Feb 25, 2012

Weekend Links

How many years has the economic crisis set back the most affected countries?

China's foreign exchange reserves move the Euro.

Is an engineering degree better than an MBA if you plan to start a company?

Marketing dollars vs. the time spent by consumers on different categories of media.

With more investors entering the market and less interest in homeownership, the US is seeing the number of homes rented increase.

Feb 2, 2012

Debt policy follow up

I recently wrote about the importance of the accumulated debt in the worlds current financial troubles and am heartened to learn some of the mainstream is not thinking that differently.

Martin Wolf both agrees that central banks need to pay more attention to aggregate leverage levels and that tax codes should remove incentives that encourage debt.  That these changes made his short list of 7 ways to fix the system is very encouraging.

Paul Krugman also points to the growth of debt as the primary reason the economy was unsound from 2003 to 2007.  Repeating this simple narrative will eventually lead to enacting the prescribed solutions.

Now that the failure of austerity is rapidly becoming apparent, I am hoping new policy measures will be aimed at the structural issues that led to debt build up while returning to the old standard practice (it became unfashionable in 2010 as I recall) of counter-cyclical monetary and fiscal policy.

Jan 27, 2012

The MF Global fallout and other links

  • I am surprised the markets shrugged off the MF Global loss of client funds so easily.  I am hopeful that the end result will be tighter restrictions to prevent such losses in the future.  Until this happens though I would have thought risk premiums might need to widen generally or a least some other brokers might suffer as customers gravitated towards the strongest.
  • A retrospective on housing market declines that looks at where Australia might be in that process.  Real estate still seems expensive in Australia and with China likely to be shoring up its economic growth this year, I don't think AUD interest rates will be adding price support to housing.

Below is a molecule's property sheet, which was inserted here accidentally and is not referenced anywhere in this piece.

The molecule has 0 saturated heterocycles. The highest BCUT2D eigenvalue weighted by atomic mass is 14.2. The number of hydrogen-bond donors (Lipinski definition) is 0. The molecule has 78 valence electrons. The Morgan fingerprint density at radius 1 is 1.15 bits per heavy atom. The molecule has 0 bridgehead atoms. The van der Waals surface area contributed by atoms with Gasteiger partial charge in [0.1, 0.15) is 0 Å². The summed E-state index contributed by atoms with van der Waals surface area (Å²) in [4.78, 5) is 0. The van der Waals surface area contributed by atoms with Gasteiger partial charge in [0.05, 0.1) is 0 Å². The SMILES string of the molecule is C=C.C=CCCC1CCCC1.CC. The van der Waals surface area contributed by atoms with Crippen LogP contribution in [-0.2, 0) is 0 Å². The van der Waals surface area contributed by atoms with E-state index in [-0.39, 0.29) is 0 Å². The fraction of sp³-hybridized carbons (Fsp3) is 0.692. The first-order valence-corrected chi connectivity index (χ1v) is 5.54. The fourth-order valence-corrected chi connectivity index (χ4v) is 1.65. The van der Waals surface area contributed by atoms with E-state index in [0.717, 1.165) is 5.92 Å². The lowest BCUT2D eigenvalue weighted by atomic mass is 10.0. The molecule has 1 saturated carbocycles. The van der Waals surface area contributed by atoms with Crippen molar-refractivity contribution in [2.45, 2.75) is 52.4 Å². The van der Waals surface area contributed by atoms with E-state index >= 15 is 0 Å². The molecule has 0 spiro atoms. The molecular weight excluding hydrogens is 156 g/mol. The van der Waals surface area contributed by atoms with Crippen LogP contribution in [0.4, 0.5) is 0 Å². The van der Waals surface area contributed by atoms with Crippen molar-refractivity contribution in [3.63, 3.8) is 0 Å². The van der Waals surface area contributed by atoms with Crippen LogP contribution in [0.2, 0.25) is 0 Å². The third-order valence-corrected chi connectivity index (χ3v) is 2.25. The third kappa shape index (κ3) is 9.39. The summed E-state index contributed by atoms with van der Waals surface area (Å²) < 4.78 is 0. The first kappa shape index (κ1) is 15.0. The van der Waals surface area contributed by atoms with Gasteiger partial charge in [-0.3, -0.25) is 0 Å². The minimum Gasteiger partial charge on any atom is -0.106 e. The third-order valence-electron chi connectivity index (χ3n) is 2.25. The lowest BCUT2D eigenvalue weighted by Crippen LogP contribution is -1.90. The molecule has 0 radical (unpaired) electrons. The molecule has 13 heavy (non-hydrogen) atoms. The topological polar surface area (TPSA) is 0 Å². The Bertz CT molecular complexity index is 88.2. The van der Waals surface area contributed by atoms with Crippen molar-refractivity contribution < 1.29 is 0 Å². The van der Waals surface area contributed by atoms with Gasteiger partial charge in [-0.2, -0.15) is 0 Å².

• A study that looked back at asset backed securities and their ratings histories found that the securities included in CDOs later experienced worse ratings downgrades.   The conclusion implied that CDO sponsors were exploiting some kind of information advantage to skew the results that the buyers experienced.  This was the case even when controlling for yield which is where I would normally expect default expectations to be priced.  The authors looked at the entire asset-backed universe but CDOs were concentrated in the housing and commercial real estate sector.  I may have missed where the ABS sector was controlled for but if it was not controlled for I could see how warped investor demand for housing CDOs led to warped housing prices and ultimately very poor performance of housing ABS without needing asymmetric information between CDO sponsors and buyers.  I don't know what really happened of course, but the explanation from the authors seems like an elaborate and difficult application of exceptionally good ex-ante judgement.  Such good judgement is both valuable and rare so it is best applied with simpler strategies and fewer moving parts to depend on.

Jan 8, 2012

Debt and Occupy Wall Steet

I liked this essay's explanation of the zeitgeist behind the Occupy movements.

I think there is a simpler story though to be told about modern economic growth being driven primarily by increased private debt levels.  (Update: my view expressed here is heavily influenced by Steve Keen's writing.)  It is less malevolent than the corruption of politics by money explained by the linked essay and simpler to address.  

My story would be that constantly increasing debt levels of the past 3 decades created false demand that was unsustainable when the debt growth stopped.  The extra demand smoothed out the business cycle while the debt grew creating a self fulfilling "great moderation" of stable dependable economic growth that allowed and incentivising high debt levels.

High debt levels benefit asset owners by driving up prices and lenders by increasing interest payments which also explains the shifts in wealth distribution.  There was also a kicker to the wealth concentration at the end of the debt build up where "the 99%" were convinced to take on large debt loads to purchase houses which, as an un-productive asset, require either the owners salary or price appreciation to enable the interest payments.

Recognising the current imbalances as a debt problem would add "eliminating tax incentives for debt funding" and possibly   add "managing the aggregate debt level" to the responsibilities of the world's central banks.  

I don't think this is a difficult narrative for people to understand and I imagine most are aware of the increased presence of debt in their lives.  While discussion of the government debt level is a popular media topic and the level of education loans is starting to make headlines there is much less discussion of the overall private debt level making me think that the majority of people are still looking for a return to the good old days of steady debt growth.